• ‘Taking this to mean there would be an emergency phone, I set off walking along the highway in the direction of the arrow.’
      • ‘Small posts with arrows indicate the direction of the nearest phone.’
      • ‘There wasn't any indication towards where they were going at all, no signs or pointing neon arrows.’
      • ‘Pressing any of the arrow keys turns the cursor into a resize cursor, and moves it to the relevant edge of the window.’
      • ‘On the back of the flyer, Lam drew a map of the area with dates and names and arrows pointing in various directions.’
      • ‘Inferred genes are indicated by arrows, indicating direction of transcription.’
      • ‘Yellow paint lines, arrows and numbers mark the sidewalks where five people died under a Dublin bus last week.’
      • ‘Double arrows mark epidermal adaxial surface at site of angiospermy.’
      • ‘Within each feature set you can navigate with the tab key and the arrow keys.’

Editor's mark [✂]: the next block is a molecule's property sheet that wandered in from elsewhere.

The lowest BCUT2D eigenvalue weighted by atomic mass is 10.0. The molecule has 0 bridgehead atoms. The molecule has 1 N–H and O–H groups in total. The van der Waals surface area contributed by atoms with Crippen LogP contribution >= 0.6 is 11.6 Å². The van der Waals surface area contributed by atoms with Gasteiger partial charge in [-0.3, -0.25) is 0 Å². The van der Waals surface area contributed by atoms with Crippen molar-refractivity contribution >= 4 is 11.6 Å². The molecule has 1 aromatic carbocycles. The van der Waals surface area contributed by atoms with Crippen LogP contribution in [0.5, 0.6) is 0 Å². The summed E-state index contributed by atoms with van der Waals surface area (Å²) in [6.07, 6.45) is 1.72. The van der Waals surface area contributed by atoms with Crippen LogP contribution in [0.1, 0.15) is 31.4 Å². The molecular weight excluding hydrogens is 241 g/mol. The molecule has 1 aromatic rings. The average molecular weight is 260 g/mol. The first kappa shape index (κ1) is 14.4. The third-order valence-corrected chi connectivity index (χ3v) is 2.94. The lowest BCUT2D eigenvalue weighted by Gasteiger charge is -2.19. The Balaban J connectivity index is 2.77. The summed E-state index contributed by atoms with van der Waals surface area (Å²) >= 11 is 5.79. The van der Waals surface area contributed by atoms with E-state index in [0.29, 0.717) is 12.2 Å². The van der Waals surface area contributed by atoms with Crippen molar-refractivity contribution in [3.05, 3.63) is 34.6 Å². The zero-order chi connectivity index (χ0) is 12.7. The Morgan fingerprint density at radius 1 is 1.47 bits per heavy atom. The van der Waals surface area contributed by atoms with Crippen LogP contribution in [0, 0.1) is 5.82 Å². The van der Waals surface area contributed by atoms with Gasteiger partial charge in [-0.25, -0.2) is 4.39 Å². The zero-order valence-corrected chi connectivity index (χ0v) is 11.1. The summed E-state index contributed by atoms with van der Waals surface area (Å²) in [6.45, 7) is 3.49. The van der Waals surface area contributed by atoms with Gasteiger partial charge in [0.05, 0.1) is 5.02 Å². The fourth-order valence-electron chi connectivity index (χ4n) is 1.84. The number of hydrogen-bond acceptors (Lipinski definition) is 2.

• ‘At end of track, go through gate and straight ahead in the direction of red arrow waymark.’
      • ‘The pieces are set up as shown on the drawing and moved in the directions indicated by the arrows.’
      pointer, indicator, marker, needle, hand, index
      View synonyms

verb

  • no object, with adverbial of direction Move or appear to move swiftly and directly.

    ‘lights arrowed down into the airport’
    • ‘And once again his shot was true, arrowing past the despairing McKenzie.’
    • ‘The kingfisher came arrowing along the shoreline, saw the heron, and made a screeching halt in midair.’